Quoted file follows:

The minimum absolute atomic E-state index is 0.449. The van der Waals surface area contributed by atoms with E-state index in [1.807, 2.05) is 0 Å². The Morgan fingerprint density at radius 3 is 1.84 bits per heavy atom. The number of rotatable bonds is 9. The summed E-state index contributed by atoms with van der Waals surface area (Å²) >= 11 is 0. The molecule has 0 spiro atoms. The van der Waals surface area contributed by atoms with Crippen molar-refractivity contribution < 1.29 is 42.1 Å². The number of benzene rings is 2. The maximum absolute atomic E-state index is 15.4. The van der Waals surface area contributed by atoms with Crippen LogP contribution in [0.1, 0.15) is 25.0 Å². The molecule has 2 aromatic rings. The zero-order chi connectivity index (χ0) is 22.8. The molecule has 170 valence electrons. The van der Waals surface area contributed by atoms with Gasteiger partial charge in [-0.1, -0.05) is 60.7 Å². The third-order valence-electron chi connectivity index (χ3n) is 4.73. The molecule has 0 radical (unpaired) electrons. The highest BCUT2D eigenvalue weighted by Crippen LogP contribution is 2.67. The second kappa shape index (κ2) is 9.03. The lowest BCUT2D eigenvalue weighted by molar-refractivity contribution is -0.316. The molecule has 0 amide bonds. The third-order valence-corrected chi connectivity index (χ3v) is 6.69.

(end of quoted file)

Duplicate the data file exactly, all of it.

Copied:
The minimum absolute atomic E-state index is 0.449. The van der Waals surface area contributed by atoms with E-state index in [1.807, 2.05) is 0 Å². The Morgan fingerprint density at radius 3 is 1.84 bits per heavy atom. The number of rotatable bonds is 9. The summed E-state index contributed by atoms with van der Waals surface area (Å²) >= 11 is 0. The molecule has 0 spiro atoms. The van der Waals surface area contributed by atoms with Crippen molar-refractivity contribution < 1.29 is 42.1 Å². The number of benzene rings is 2. The maximum absolute atomic E-state index is 15.4. The van der Waals surface area contributed by atoms with Crippen LogP contribution in [0.1, 0.15) is 25.0 Å². The molecule has 2 aromatic rings. The zero-order chi connectivity index (χ0) is 22.8. The molecule has 170 valence electrons. The van der Waals surface area contributed by atoms with Gasteiger partial charge in [-0.1, -0.05) is 60.7 Å². The third-order valence-electron chi connectivity index (χ3n) is 4.73. The molecule has 0 radical (unpaired) electrons. The highest BCUT2D eigenvalue weighted by Crippen LogP contribution is 2.67. The second kappa shape index (κ2) is 9.03. The lowest BCUT2D eigenvalue weighted by molar-refractivity contribution is -0.316. The molecule has 0 amide bonds. The third-order valence-corrected chi connectivity index (χ3v) is 6.69.